While the correlation between income and usage is certainly not perfect, it seems clear that many low income customers have been harmed by tier flattening and relatively few have benefited. The impending shift to default TOU has caused considerable anxiety for those who advocate for low income consumers, who fear that lack of English language fluency, time, education and/or lifestyle flexibility will make it difficult for disadvantaged customers to adjust their usage patterns in response to time-based price signals. In a recent evaluation of the Statewide Opt-in Time-of-Use Pricing Pilot, CARE/FERA customers had lower average percent and absolute peak period load reductions in the summer period compared with non-CARE/FERA customers. This pattern was typically, although not universally, true at PG&E and SDG&E for all rates and climate regions; SCE had a different result for some rates and climate regions. The smaller load reductions by CARE/FERA customers could be due to greater difficulty by CARE/FERA customers in reducing or shifting loads given that these customers are less likely to be informed about or able to afford technologies that would assist them in adapting. While customers will be able to switch back to the tiered rate structure if they do not like default TOU, historically most customers end up staying on the default rate regardless.
In response to these concerns, the CPUC decided that the default TOU rate structure should feature mild TOU period rate differentials and contain a baseline credit, so that small users will not lose the benefit of the tiered rate structure entirely. The Commission is still considering whether to adopt a fixed monthly charge, which raises the bills of small users and tends to benefit larger users, in place of the current minimum monthly bill, which impacts relatively few customers.
Equity and Building Decarbonization
What does all of this mean for advocates of building and transportation electrification, who will generally favor wider TOU rate differentials and lower volumetric rates, particularly in off-peak periods? These newer end uses, the result of switching to electricity from more polluting fuels, will increase electric consumption but also benefit the climate and air quality at the same time. How can rates be designed to encourage electrification without harming low income and other small users?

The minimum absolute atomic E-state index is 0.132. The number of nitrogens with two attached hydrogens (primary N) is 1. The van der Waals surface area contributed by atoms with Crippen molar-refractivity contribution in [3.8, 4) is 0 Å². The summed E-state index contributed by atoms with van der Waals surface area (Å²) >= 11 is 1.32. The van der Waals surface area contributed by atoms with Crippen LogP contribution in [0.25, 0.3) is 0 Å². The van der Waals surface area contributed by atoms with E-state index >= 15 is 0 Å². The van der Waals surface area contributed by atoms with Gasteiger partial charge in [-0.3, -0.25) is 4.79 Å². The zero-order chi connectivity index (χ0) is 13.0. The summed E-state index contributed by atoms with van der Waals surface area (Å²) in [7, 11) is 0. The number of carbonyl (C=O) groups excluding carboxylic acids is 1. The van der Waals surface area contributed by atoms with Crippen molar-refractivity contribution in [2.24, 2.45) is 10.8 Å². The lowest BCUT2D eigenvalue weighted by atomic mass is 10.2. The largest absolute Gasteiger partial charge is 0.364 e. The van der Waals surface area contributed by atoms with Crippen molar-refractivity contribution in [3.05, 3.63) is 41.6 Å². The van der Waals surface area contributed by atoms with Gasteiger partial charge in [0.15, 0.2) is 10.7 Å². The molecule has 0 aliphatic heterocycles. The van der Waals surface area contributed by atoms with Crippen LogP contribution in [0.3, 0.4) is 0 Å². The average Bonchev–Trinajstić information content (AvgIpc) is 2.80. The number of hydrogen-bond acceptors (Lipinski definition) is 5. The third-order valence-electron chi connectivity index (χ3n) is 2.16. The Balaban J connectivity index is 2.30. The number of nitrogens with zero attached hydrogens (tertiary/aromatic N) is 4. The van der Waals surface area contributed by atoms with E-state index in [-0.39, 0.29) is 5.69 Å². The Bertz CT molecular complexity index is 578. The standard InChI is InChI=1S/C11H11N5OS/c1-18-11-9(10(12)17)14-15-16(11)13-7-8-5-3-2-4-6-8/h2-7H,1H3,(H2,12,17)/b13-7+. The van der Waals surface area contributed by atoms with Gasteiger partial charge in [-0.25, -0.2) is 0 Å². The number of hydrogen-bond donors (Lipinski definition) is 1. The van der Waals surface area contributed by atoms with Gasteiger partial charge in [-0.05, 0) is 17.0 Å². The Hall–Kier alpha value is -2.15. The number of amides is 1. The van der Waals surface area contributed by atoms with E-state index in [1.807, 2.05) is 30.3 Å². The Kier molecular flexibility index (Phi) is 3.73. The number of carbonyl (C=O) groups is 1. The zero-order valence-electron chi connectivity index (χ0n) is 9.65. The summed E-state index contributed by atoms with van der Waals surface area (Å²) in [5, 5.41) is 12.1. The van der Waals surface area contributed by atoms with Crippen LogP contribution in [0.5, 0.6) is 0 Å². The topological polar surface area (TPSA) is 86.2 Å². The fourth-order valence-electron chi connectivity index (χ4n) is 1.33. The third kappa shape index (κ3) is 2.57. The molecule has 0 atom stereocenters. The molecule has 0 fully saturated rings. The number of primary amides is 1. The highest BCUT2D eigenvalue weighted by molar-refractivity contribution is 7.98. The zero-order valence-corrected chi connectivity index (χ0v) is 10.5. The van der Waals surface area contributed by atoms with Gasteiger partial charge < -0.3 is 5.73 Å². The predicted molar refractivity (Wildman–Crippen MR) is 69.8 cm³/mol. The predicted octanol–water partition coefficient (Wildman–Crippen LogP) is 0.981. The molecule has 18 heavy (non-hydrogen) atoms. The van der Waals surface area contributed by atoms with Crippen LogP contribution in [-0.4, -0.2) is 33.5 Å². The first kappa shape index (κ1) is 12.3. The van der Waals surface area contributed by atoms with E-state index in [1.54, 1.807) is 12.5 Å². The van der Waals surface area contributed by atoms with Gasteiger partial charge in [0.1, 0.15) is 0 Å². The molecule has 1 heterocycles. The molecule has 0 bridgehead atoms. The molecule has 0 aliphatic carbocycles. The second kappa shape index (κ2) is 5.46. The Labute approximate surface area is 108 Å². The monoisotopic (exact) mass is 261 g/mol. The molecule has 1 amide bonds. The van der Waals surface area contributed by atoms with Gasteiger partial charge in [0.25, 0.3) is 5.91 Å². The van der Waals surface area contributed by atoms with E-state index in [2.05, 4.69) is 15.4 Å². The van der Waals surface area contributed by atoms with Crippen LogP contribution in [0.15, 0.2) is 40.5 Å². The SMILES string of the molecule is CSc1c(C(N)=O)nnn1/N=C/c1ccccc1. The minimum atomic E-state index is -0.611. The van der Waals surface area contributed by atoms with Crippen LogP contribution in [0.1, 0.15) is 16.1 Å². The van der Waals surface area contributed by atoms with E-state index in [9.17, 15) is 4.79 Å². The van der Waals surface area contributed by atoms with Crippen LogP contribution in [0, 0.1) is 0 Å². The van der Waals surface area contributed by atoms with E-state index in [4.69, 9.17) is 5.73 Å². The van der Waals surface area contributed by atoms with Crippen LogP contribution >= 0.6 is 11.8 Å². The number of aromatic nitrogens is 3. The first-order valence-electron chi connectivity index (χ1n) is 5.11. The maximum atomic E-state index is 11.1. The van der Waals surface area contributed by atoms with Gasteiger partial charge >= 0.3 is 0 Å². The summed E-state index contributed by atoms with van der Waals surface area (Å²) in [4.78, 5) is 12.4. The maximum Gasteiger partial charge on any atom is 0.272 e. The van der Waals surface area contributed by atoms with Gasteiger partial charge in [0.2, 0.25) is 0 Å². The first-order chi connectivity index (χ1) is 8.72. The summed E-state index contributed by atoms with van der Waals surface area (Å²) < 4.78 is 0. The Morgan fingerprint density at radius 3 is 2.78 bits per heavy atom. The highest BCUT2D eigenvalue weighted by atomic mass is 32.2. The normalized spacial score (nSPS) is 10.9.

One answer that the CPUC has already embraced is to provide optional TOU tariffs for customers who might prefer them, with larger time-based rate differentials, more pricing periods, potentially higher fixed monthly charges, and in some cases no baseline credit. All of these features would tend to benefit building electrification customers who are ready and willing to shift their usage to lower cost times, including any low income customers who might be able to take advantage of them. But the concern of consumer advocates is that large users may migrate to these optional rates not because they are willing and able to shift their usage, but solely because the lower volumetric rates in these options will provide them with a lower bill. Absent real load shifting, such migration will result in a revenue loss that will have to be made up by others in the residential class, including low income consumers.
Southern California Edison’s TOU-Prime rate option attempts to address these concerns by largely limiting access to that tariff to customers who have electric vehicles, heat pumps or electricity storage devices that are prime candidates for shifting away load from the higher-priced time periods. Nonetheless, the consideration of this tariff proposal at the CPUC resulted in a lower fixed monthly charge than was initially proposed, and a requirement that the utility track the revenue losses resulting from the alternative rate structure. Consumer advocates can be expected to closely monitor the experience under this rate to ensure that negative impacts on small users are not the ultimate result.
Where to next?
Building and transportation electrification have the potential to increase demand on the electric system and spread fixed infrastructure costs over a larger volume of sales, lowering rates below what they would otherwise be for all customers across the board. But designing rates to encourage such an outcome will not be easy. Low income customers, particularly those who limit their consumption to only modestly above their baseline allowances, potentially have a lot to lose if tariffs designed to promote electrification are not carefully constructed to discourage “free riders” who could take advantage of such rates only to reduce their own bills, without providing any benefits to the larger system in the process.
These circumstances place a premium on educating and enabling low income and other disadvantaged consumers to take advantage of the new rates and electrified technologies and providing them with “another way to save” besides just reducing their consumption. While the CPUC has initiated an education campaign around the shift to default TOU, most low income consumers are likely to require more support if they are to participate fully in the transition. This could include free installation of appliance controls to avoid peak period usage or subsidies to convert existing end uses to electricity. Higher baseline allowances for electric heat customers and the CARE/FERA discounts will help, but the full success of electrification efforts is likely to require initiatives and programs designed to include low income customers and ensure that they share in the benefits.